Aus vs Ind: Five Things To Watch Out For When India Face Australia In The Test Series
Australia and India renew their fierce rivalry in a four-Test series that begins with a day-night game in Adelaide on Thursday.
India won a Test series for the first time Down Under when the sides clashed two years ago and Australia is determined to regain the Border-Gavaskar Trophy.
Here are five things to watch out for in the highly anticipated series:
1) Kohli's lone shot -
India captain Virat Kohli will be desperate to make a winning contribution in his only chance of a Test victory against Australia this series -- he has decided to return home after Adelaide to be with his Bollywood actress wife, Anushka Sharma, who is expecting their first child.
After India lost 2-1 in the recent one-dayers, Kohli showed his importance to the side during the Twenty20 series victory. And pundits, including Indian batting great Sachin Tendulkar, believe his departure will leave a "void" in the batting line-up.
But other Indian veterans have suggested Kohli's absence could enable a new star to emerge in the side, which will be led by vice-captain Ajinkya Rahane once Kohli leaves.
2) Smith returns -
Steve Smith is playing down calls for him to become Australia's captain again, insisting he is just "excited" to feature in the Border-Gavaskar Trophy clashes after missing out two years ago.
The prolific 31-year-old batsman was left powerless on the sidelines as India won their first series in Australia in 2018-19 while he and David Warner served out bans for ball-tampering.
Smith, who amassed 774 runs, including three centuries as Australia retained the Ashes in England last year, said "I will do what is best for the team" despite former players such as Adam Gilchrist calling for him to step up for a second crack at the captaincy.
3) Hard day's night -
Australia start as overwhelming favorites in the opening Test having never been beaten in their seven day-night matches to date, while Virat Kohli's India plays their first overseas game under lights after their maiden pink-ball outing in Kolkata last year against Bangladesh.
India long resisted twilight encounters, but Tendulkar told that he believed their players would be ready having played warm-up games and had intensive net sessions with the pink ball this week.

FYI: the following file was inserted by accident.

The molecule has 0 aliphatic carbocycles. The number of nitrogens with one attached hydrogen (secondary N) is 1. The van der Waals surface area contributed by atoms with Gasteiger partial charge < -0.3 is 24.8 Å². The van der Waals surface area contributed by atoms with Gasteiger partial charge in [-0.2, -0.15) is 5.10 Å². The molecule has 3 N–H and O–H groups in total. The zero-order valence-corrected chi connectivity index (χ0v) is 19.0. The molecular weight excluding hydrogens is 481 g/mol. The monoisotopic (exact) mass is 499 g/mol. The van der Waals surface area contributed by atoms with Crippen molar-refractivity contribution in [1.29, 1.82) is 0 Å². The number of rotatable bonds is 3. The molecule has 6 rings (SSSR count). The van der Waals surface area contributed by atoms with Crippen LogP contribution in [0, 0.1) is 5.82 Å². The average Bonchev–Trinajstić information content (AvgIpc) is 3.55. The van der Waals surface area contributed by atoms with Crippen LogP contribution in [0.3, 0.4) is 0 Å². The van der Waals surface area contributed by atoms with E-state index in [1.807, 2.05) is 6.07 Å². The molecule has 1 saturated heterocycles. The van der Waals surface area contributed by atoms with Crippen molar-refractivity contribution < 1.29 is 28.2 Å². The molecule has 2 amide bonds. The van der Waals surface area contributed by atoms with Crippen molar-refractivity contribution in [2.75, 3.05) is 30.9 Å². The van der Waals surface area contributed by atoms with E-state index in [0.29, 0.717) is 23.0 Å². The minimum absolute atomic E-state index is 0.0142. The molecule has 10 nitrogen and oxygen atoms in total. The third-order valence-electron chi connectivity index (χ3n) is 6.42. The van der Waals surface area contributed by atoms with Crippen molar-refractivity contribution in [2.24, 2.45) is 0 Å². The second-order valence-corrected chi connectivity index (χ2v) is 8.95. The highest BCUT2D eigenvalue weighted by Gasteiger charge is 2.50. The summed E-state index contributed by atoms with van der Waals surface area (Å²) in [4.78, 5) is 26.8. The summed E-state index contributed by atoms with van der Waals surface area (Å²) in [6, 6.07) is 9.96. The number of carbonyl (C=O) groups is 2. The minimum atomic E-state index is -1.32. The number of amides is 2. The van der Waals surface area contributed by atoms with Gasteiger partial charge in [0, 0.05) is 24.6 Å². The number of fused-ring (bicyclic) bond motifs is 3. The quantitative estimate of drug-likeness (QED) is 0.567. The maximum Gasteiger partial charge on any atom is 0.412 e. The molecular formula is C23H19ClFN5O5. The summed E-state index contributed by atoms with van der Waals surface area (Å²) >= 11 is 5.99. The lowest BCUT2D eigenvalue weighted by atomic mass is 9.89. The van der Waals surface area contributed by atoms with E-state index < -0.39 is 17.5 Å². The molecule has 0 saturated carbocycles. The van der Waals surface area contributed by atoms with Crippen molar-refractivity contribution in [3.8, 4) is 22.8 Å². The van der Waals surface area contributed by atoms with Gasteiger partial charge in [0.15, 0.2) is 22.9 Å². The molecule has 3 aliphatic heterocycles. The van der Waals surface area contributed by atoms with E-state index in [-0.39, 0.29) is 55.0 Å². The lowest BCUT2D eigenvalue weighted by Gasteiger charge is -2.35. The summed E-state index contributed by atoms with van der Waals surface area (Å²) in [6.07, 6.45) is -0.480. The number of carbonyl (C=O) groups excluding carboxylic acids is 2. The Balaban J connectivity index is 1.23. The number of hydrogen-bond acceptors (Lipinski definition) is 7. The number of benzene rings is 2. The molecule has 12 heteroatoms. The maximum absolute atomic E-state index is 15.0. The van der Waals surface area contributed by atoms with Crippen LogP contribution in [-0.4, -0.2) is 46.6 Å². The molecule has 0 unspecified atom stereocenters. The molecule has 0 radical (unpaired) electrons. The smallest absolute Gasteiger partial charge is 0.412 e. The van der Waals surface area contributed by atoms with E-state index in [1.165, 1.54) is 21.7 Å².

"They would have studied how the Adelaide pitch plays during day-night Test match and what is the time to accelerate and go for runs," he said, adding the first daylight session each day could be the time for batsmen to cash in.
4) Pitch battles -
India's fast-bowling attack, led by Mohammed Shami and Jasprit Bumrah, is ready to fight fire with fire in Australia's own den.
The pacey pair shared five wickets as they bundled out Australia A for 108 and signaled their intent to enjoy bowling on wickets Down Under that are renowned for providing extra pace and bounce.
Australia's three-pronged attack of Mitchell Starc, Pat Cummins, and Josh Hazlewood "can surpass any era" of quicks, according to former paceman Brett Lee, but India coach Anil Kumble countered that his attack was their equal. "We probably match our fast bowling to their fast bowling," he said.
5) Send in the crowds -
Australia and New Zealand have been the first countries to welcome back spectators to cricket since the pandemic -- the Adelaide Oval will be half full for the first Test while 30,000 should be allowed into the Melbourne Cricket Ground for Boxing Day.
Indian cricket chief Sourav Ganguly tweeted a picture of a full house as New Zealand played a Test last week against the West Indies at Basin Reserve, Wellington, writing "the game needs this".
But players, with a lucrative series on the line, will be wary of sticking to coronavirus prevention protocols after other tours were disrupted this month.
Pakistan was banned from training under quarantine in New Zealand after eight players tested positive. England abandoned their tour of South Africa after Covid-19 cases in both camps, though the England players later returned negative tests.
Win Big, Make Your Cricket Prediction Now